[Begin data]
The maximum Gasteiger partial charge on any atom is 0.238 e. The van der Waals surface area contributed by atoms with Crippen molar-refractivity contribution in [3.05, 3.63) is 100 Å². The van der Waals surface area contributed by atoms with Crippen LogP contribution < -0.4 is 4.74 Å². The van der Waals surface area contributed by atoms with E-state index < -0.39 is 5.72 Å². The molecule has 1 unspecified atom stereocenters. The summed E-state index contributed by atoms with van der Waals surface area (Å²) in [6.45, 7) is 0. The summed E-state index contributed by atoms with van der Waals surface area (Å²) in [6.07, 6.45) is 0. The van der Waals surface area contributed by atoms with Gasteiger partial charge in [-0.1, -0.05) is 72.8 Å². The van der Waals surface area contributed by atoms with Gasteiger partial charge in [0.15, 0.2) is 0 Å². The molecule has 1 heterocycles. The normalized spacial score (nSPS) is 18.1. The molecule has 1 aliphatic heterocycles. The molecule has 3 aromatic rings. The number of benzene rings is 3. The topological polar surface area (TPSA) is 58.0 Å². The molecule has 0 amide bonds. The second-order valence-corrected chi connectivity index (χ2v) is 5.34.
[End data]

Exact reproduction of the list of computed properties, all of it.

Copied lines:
The maximum Gasteiger partial charge on any atom is 0.238 e. The van der Waals surface area contributed by atoms with Crippen molar-refractivity contribution in [3.05, 3.63) is 100 Å². The van der Waals surface area contributed by atoms with Crippen LogP contribution < -0.4 is 4.74 Å². The van der Waals surface area contributed by atoms with E-state index < -0.39 is 5.72 Å². The molecule has 1 unspecified atom stereocenters. The summed E-state index contributed by atoms with van der Waals surface area (Å²) in [6.45, 7) is 0. The summed E-state index contributed by atoms with van der Waals surface area (Å²) in [6.07, 6.45) is 0. The van der Waals surface area contributed by atoms with Gasteiger partial charge in [-0.1, -0.05) is 72.8 Å². The van der Waals surface area contributed by atoms with Gasteiger partial charge in [0.15, 0.2) is 0 Å². The molecule has 1 heterocycles. The normalized spacial score (nSPS) is 18.1. The molecule has 1 aliphatic heterocycles. The molecule has 3 aromatic rings. The number of benzene rings is 3. The topological polar surface area (TPSA) is 58.0 Å². The molecule has 0 amide bonds. The second-order valence-corrected chi connectivity index (χ2v) is 5.34.